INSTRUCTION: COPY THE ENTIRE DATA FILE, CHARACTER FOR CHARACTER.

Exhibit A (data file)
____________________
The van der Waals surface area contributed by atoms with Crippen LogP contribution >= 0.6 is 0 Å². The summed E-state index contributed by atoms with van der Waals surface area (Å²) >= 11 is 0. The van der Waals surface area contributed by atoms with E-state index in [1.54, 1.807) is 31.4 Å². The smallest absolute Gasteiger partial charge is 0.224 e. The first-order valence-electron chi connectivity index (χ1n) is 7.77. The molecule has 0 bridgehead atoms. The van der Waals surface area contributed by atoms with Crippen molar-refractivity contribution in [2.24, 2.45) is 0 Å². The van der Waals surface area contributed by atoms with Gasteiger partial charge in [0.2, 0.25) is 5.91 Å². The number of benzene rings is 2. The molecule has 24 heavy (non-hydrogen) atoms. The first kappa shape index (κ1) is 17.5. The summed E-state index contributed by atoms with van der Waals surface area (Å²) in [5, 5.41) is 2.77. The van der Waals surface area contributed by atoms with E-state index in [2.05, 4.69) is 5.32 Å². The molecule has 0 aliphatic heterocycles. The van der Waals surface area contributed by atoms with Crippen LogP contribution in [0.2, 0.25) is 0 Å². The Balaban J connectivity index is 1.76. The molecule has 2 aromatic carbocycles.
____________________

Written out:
The van der Waals surface area contributed by atoms with Crippen LogP contribution >= 0.6 is 0 Å². The summed E-state index contributed by atoms with van der Waals surface area (Å²) >= 11 is 0. The van der Waals surface area contributed by atoms with E-state index in [1.54, 1.807) is 31.4 Å². The smallest absolute Gasteiger partial charge is 0.224 e. The first-order valence-electron chi connectivity index (χ1n) is 7.77. The molecule has 0 bridgehead atoms. The van der Waals surface area contributed by atoms with Crippen molar-refractivity contribution in [2.24, 2.45) is 0 Å². The van der Waals surface area contributed by atoms with Gasteiger partial charge in [0.2, 0.25) is 5.91 Å². The number of benzene rings is 2. The molecule has 24 heavy (non-hydrogen) atoms. The first kappa shape index (κ1) is 17.5. The summed E-state index contributed by atoms with van der Waals surface area (Å²) in [5, 5.41) is 2.77. The van der Waals surface area contributed by atoms with E-state index in [2.05, 4.69) is 5.32 Å². The molecule has 0 aliphatic heterocycles. The van der Waals surface area contributed by atoms with Crippen LogP contribution in [0.2, 0.25) is 0 Å². The Balaban J connectivity index is 1.76. The molecule has 2 aromatic carbocycles.